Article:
We had to rehome our one year-old dog in October 2018. That’s another story, but ever since then my kids had missed many things about having a pet, so when my son’s preschool teacher asked if we’d like to bring the classroom guinea pig, Paddy Paws, to our home for the week of spring break (because apparently he’d been asking her about this), I had no reason to say no. I mean, we’d had the teacher’s previous guinea pig at the house at least twice for school vacation weeks, we knew the drill, and the kids always had fun with a little furry visitor. So, on March 6th, 2020, I loaded the guinea pig cage into my car at pickup. The preschool teacher put a big bag of bedding and another big bag of timothy hay in the trunk of my Suburban, and I believe her exact words were, “It’s way more than you’ll need, but just in case!” I think you probably know where this story is going.
Nearly six months later, which is half this little animal’s life, guess who is still here. The good news is that Paddy Paws is the best guinea pig in the history of domesticated rodents. I know this because my mom was once sold a male guinea pig (by a pet store that claimed to only sell females) as a companion to her two female guinea pigs, and let’s just say that companionship didn’t just happen; it kept happening. She ended up with 11 before the little exercise in exponential growth was put to a stop. I read that the collective noun for guinea pigs is “muddle”, and whoever decided that almost definitely was also put into the position of unintentional cavy breeder. Anyway, I know enough to know that Paddy Paws is the only guinea pig I’d consider having in my life.
With the knowledge that she’d return to school at some point, we welcomed Paddy into our family temporarily but indefinitely. With this knowledge also came the fear that we wouldn’t keep her tame enough: what if she went back to school and bit all of the little preschoolers? We’d be blacklisted by one of our favorite preschool teachers of all time AND all of the preschool parents of traumatized three year-olds with bandaided hands. So, as is typical of so many parents during this pandemic, we threw ourselves into a project. We took Paddy Paws out of her cage and handled her multiple times a day. We spoiled her with more strawberry tops and pea shoots from the garden than any guinea pig could ever expect. We decided to let our yard turn to clover. “Romaine lettuce” as a line item transferred from my regular grocery list to my Costco list. My husband bought special feeders to hang in the cage so she wouldn’t cross-contaminate her food and hay. After the kids were in bed, we took her out and let her munch on carrot peels with us while we numbly scrolled through news or texted people about things like the high price of toilet paper and the low price of gasoline. We spoiled her rotten lest she be returned to school a feral savage, as if an angelic manifestation of beneficence or a monsterish blood-menace were the only two possible outcomes.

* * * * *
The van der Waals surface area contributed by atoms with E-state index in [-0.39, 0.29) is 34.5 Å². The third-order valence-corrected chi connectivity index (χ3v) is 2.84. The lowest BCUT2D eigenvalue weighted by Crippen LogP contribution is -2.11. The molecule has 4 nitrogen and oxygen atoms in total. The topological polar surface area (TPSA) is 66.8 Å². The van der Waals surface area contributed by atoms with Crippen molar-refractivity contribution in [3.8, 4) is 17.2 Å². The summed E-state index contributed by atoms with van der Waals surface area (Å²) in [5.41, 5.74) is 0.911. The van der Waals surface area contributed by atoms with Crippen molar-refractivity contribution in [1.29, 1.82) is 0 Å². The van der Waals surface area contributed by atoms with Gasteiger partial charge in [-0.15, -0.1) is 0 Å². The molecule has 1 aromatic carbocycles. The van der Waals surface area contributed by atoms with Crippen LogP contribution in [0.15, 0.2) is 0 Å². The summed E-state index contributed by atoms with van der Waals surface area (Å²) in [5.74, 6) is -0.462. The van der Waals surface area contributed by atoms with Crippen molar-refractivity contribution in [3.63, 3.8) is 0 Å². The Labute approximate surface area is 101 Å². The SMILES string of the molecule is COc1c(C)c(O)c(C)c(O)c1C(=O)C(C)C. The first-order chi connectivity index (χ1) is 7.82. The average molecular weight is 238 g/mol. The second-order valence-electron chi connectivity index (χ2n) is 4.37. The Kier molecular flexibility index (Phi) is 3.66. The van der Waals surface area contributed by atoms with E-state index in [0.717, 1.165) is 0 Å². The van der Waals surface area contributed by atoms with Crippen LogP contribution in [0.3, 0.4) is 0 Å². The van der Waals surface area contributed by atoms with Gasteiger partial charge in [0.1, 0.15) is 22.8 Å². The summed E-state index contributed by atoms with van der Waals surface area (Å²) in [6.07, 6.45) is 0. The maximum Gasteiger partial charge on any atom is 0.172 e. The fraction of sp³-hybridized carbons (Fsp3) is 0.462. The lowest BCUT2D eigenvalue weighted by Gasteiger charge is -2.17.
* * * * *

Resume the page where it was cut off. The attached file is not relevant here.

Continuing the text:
After a few months, it started to look like preschool would happen exclusively outside, and perhaps the guinea pig wouldn’t return to school this fall. Or maybe ever. We started to say things like, “Well, if she does end up staying here…” which turned into, “Well, if she does go back to school, then maybe we’ll get a bunny or something because NO guinea pig could ever measure up to this one.” And then, in early August, the preschool teacher sent an email saying that she was ready to have Paddy Paws return to school in a couple of weeks. Cue the panic-breathing and the bunny search. Seventy-two hours later, my three kids and I drove 63 miles away to buy the most precious velveteen mini rex rabbit in creation. He’s currently sitting on the floor vent next to me because he likes the breeze on his undercarriage. Everyone was content with this situation and, though we would miss Paddy Paws, the preschool teacher had offered for us to have our little friend visit her old home (a.k.a. our home) on future breaks from school (hopefully with less nebulous endpoints). Ahh, who doesn’t love a happy ending?
The universe, apparently. This morning, while our expensive little rabbit was enjoying the air conditioning by my feet, I sat down and opened my email to find a message from the preschool teacher saying that she’d just been made aware of the sanitizing protocol for school and that they’ll be spraying down the spaces with major disinfectant and, considering this, maybe it wouldn’t be a hospitable place for a pet and would we like to keep her after all? This, my friends, is why I’m about to take everything out of the freezer and replace it in a more organized fashion. At least that will be one compartment of this life where I can eliminate a muddle.